The Tony Award winner on early beginnings, Pitch Perfect and his debut solo album Sing To Me Instead.
Chances are you’ll know who Ben Platt is. If not by name, then definitely by his voice. The 25-year-old LA based artist made his name coming up through the musical theatre circuit, scoring roles in Book of Mormon and Dear Evan Hansen, the latter of which pushed him into the spotlight and earned him a Tony award for Best Actor in a Musical back in 2017. He hit more commercial success with his starring role in the box office smash Pitch Perfect, alongside Anna Kendrick, and his voice was hailed as a standout of the entire series.
Now with his debut solo album Sing To Me Instead, he’s now showing off his skills performing his own original material, we met Ben following his show at Hammersmith Apollo to hear how it feels to be breaking out as just himself.
Hey Ben! Most people know through you on the stage, through Evan Hansen, and from Pitch Perfect. How has that experience been?
Really bizarre! Both of those two characters, especially Evan, are socially anxious and reserved and a bit nerdy. Not saying that I’m not those things also, but I think people generally assume that that’s exactly how I am, so what’s been nice about doing this new chapter and my own music is getting to decide how I want to portray myself and to show my actual self rather than this other character that someone else has created for me. It’s very easy to hide behind other people’s material and that’s what I’ve done kind of my whole life, and it’s really nice and it feels really safe and warm, you get to disguise yourself as a kind of skill which is fun. This is like the complete opposite of that!
So have you always wanted to explore pop music? Was it something you grew up listening to?
Theatre was always the first thing. Growing up, my parents played me lots of different musical theatre albums in the car. I grew up doing community theatre and all my cousins did so we’d sing in stuff together. I was listening to pop music with my siblings but singing, it was always theatre first. As I got a little older I sorted to get more interested in soul Stevie Wonder, Ray Charles, Donny Hathaway and Carole King and Adele and stuff, and just these really incredible songwriters.
When did the idea to start creating your own album form?
I think the first time I started writing earnestly from my own perspective was when I was working on the Evan Hansen cast recording at Atlantic, and I sing a large majority of that record so I was working pretty closely with people at Atlantic, and they started mentioning whether I’d thought about going out on my own and creating my own music and being my own artist. I think I’d always been somewhat afraid of that. As I said, I grew up relying on the vehicle of other characters to perform and that sort of veil and safety net, but their faith and encouragement helped me sort of sit down at the piano and try writing purely as myself as opposed to rewriting as someone else, and I liked how it felt and I liked what came out!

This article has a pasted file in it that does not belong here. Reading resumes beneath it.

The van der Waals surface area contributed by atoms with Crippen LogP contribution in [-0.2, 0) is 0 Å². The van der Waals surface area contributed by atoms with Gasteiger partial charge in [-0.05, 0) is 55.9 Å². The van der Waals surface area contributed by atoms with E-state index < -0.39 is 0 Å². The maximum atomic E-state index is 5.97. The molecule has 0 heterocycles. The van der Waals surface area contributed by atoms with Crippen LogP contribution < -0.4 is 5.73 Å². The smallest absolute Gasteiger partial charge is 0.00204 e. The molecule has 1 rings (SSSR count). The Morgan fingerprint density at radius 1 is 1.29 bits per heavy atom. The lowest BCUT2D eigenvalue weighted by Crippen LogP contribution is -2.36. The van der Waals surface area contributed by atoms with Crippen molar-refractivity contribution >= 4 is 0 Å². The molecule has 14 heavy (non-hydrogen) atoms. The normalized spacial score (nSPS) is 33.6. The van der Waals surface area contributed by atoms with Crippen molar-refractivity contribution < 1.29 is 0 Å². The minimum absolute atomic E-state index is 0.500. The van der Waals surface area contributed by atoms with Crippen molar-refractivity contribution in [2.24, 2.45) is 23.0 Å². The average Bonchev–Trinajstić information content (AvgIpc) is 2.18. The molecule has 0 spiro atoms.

What were some of your inspirations for record? It seems very centred around love and relationships.
Definitely. Because I come from theatre, I come from the philosophy that you only sing about things that need to be musicalised, when it means enough to you and is deep enough for you and complex enough for you that you think you’re gonna process it or understand it better if you put it into song, I find it hard to write about going out or dancing in the club, that’s not quite my MO. Those experiences largely ended up being past relationships, and about my family, and about things I felt like I could write about.
Is it scary just being 100% you now?
A bit. I think as soon as I ripped the band-aid off and released the first couple of songs and saw how people responded to them, it was resonating and people were likening them to experiences in their own lives, I was so relived. Leading up to that first release was really scary. It’s such a private thing and I’d never had that experience of putting something that’s my own and very vulnerable out, even though I’ve played characters that are very vulnerable, it’s very different.
How did you approach it differently?
I tried to rely a lot more on instinctual feeling and gut feeling. I wasn’t using any tactics. Because I’ve been doing theatre for so long a lot of it is strategy and when we perform it’s very pragmatic and there’s a lot of forethought. For this, I’ve tried to be the most go-with-the-flow as possible which isn’t normally my MO. I’m a very anxious Type A kind of person, but it was a good lesson in following my feelings and my ears and my instincts.
It’s very stripped down. What was the reason for that?
I just feel like in pop music there’s a lot of that, there’s a lot of stuff that has a lot of layers and imposed sound, it’s so rare that we get an Adele or a Sam [Smith] which is very much stripped back and the storytelling is out front, and I feel like my strength has always been in the vocals themselves and the emotionality in the story, so I felt like the best way to show that was not to throw a bunch of stuff on that.
What do you want people to take away from the album?
All the feels. Hopefully a better idea of me as a person and that you’ve got to know me a bit better after listening to it. Hopefully there’s things on there that will help you process things that you’re going through if you need that, or put words to things that you haven’t been able to articulate. There’s a lot of horrible shit going on everywhere so hopefully it can be an escape too. It’s the type of album that you can fall in to and listen and escape for a little while.
And you’re now only one letter away from an EGOT!
Only the O away! It would be a lovely by-product but it’s not the kind of thing that I’ve ever planned. If it comes together, great. If not, I love my three letters that I already have!